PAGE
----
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Robert Muse




Location: Washington
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PostPosted: Mon 21 Mar, 2011 6:34 pm    Post subject: Cawood Sword         Reply with quote

Hello, I am very interested in acquiring a replica of the Cawood Sword, but canít afford a custom. The only one I have considered is the Del Tin 5120. Now I generally like Del Tins, but there is now the cheaper Hanwei 2457 to choose from. It is much smaller and lighter than the Del Tin. From the specifications can anyone with more knowledge tell me which would make the best replica?

Also why does the original seem to have a non symmetrical guard that is not found on the replicas?

I have held off purchasing one because I had no source to apply the characters found on both sides of the blade, but now that Sonny at Valiant can do this, I want to proceed.
Now very important can anyone direct me to a source that would show a clear drawing of just what characters are applied to each side of the blade. My photos of this are not clear enough.

Any help is gratefully appreciated.
Best Regards,
Robert
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Nathan Robinson
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PostPosted: Mon 21 Mar, 2011 7:37 pm    Post subject:         Reply with quote

The Del Tin is a nice sword. I prefer it over the Hanwei, but the price reflects this. Since you're considering sending it to Sonny for additional work, you'll have the opportunity to have him sharpen the blade as well. If while doing so, he's able to thin the blade out and remove 4-5 ounces, the piece would be greatly improved.
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J.D. Crawford




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PostPosted: Mon 21 Mar, 2011 7:43 pm    Post subject:         Reply with quote

Robert,

It's a fascinating sword that has often been discussed around here. I also have a particular obsession with this sword and its brethren. I hadn't noticed the guard was so asymetric - are you sure you're not thinking of the similar Norwegian sword, which has a highly assymetric guard? They are both pictured under MyAmoury Features type XII. This brings up an interesting question for the modern replicator - to replicate the errors, or correct them?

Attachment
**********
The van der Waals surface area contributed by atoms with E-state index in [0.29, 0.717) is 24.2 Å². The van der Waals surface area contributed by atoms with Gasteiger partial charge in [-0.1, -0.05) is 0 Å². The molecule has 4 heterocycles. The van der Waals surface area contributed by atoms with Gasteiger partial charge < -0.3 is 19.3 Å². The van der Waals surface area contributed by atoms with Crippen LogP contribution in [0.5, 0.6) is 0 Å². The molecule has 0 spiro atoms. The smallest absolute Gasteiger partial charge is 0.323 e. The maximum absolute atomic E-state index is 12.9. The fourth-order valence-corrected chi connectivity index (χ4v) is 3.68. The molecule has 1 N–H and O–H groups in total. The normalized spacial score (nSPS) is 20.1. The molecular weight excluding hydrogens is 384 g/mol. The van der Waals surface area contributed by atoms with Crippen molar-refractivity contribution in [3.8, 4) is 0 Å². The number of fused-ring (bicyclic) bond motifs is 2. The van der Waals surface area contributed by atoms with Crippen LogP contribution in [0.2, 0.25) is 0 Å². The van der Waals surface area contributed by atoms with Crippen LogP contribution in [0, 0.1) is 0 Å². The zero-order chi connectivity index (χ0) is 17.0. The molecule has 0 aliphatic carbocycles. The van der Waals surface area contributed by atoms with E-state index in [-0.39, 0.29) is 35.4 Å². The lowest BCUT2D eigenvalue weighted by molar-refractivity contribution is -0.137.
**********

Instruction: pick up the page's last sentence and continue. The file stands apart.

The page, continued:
The original Cawood has a blade of 32". For some reason CAS/Hanwei has given its replica a blade of 30", perhaps so it will handle easier. I haven't seen this in person yet but from the picture it looks like the fuller is sort of flat, like on some of their other models. Something more rounded would be more period correct. I suspect the blade might also have the grainy finish that CAS/Hanwei often uses. Overall I think the Del Tin version looks nicer and closer to the original.

Having said that, there's something odd about the Del Tin blade measurement on Kult of Athena's page: they say the blade is 34.5 inches, which would be too long (more like the Norwegian sword). It does look long on the picture too. Sometimes Del Tin switches up blades on its swords, so that might be an unusual case. I would check on this if ordering from them.

There's also the 'Mad Dwarf' version, which is not perfectly accurate either and I suppose more expensive (I don't know what they charge for their swords).

Good luck, JD
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Nathan Robinson
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PostPosted: Mon 21 Mar, 2011 7:57 pm    Post subject:         Reply with quote

I would like to see a custom version of this sword, perhaps created by Arms & Armor of Minnesota.
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Matthew Stagmer
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PostPosted: Mon 21 Mar, 2011 9:02 pm    Post subject:         Reply with quote